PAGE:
Cars weren’t created to simply sit in the driveway, and I don’t think we were created to live like that, either. I, too, want to explore Mexico. And beyond that, Mexico, and the world.
Despite my occasional employment of the term “creative”, as in “so and so’s a creative”; i.e., a person notably marked by creativity (used primarily, and much too narrowly, about the arts) creativity is everyone’s birthright. It’s what we were made for. To connect, to engage, to discover, to build, to sit in the operative, driver’s seat of our own vehicle, at times driving beyond the boundaries of the amorphous envelope of extant culture. To emerge from our cocoons, whether self-created or not. 
This isn’t just the job of the Steve Jobs of the world. It’s what you and I can do in our own lives, our own relationships, our own cultures.
Sitting in the author’s chair on this blog, I often think about my readers, some from as far away, according to the stats this week alone, as Portugal, France, Italy, Germany, Spain, Vietnam, Iraq, Brazil, and Colombia. 
It’s as if I get up, out of my seat, walk around the dining table, and sit down in your chair, facing my own. To get in your head. What are you thinking, I wonder? Does what I’m writing make any sense to you? Am I setting up the requisite number of cairns – of route-finding markers – to lead you from one thought to the next, or have I, insensitively and selfishly, left you to fumble about in the dark, sans headlamp; to disgustedly puzzle over thoughts vomited onto the page?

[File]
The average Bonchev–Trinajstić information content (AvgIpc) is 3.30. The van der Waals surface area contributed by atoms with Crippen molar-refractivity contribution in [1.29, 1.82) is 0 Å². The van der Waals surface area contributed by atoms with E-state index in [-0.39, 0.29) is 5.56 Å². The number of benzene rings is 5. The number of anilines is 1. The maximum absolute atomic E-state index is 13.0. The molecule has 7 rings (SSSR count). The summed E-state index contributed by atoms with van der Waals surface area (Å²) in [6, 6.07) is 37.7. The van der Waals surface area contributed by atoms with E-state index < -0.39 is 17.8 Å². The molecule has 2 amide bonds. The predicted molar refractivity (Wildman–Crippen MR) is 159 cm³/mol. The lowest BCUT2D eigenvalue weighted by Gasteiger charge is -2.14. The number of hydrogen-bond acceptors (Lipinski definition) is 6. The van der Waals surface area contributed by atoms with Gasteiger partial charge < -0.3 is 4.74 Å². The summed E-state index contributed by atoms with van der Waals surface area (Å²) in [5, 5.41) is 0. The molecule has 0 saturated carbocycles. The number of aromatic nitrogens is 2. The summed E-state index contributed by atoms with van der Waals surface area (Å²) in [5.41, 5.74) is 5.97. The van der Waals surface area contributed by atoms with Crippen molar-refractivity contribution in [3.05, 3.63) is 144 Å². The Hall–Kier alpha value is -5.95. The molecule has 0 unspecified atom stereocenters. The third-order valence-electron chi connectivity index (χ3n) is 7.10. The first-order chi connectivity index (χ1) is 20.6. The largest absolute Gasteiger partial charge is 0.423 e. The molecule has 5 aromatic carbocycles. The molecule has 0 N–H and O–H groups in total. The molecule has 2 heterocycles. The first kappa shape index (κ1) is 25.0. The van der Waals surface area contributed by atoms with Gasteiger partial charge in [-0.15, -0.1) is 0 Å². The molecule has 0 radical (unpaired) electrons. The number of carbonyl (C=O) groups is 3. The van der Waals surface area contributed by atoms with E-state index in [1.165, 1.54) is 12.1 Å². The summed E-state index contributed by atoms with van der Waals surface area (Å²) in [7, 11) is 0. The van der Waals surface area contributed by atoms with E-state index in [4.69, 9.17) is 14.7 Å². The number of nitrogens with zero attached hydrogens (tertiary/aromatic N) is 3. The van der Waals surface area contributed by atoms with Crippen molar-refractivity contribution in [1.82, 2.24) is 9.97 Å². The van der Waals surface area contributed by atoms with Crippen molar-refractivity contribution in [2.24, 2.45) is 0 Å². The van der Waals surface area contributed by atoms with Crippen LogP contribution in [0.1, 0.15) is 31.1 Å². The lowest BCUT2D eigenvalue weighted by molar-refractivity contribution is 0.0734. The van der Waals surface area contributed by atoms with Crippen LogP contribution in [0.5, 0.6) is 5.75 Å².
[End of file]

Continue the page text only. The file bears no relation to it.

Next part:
This morning, as always, I’ll try to put you in my head, as I did the other day, while speaking with my wife (sometimes, yet, we resort to that). I was trying to articulate the way I was feeling.
I told her it feels like everything is speaking to me these days, and I, to an ever greater degree, am able, myself, to respond. To have a voice. It’s as if I’ve cleaned my prescription glasses to find a clarity previously unknown; details about my world previously unobserved. But I want to discover more. More about the world. More about myself. More about how my own hands, resting now on the keyboard, might not only take from the world but give back. Change the world, in a positive way. 
From my half-century observation post, I’ve noted plenty of times that words on a page simply don’t resonate, no matter how many times I read them, until I’m ready to hear them. Or write them. I suppose there’s nothing I can say to change that for any of you this morning, as I sit back down in my chair, look you, my unseen audience member, squarely in the eyes, and address you. Specifically you. 
Yes, you. 

Especially if you’re feeling bored these days, I’ve a short, three question quiz for you to ponder: 
1. Are you possibly a “creative”? (Helpful teacher’s note: put an x in the box for “yes”)
2. Have you anything diacritically distinct and purposeful to say, to make?
3. Have you the power to say it?

It’s possible that that’s the most important quiz you’ll ever take in your life.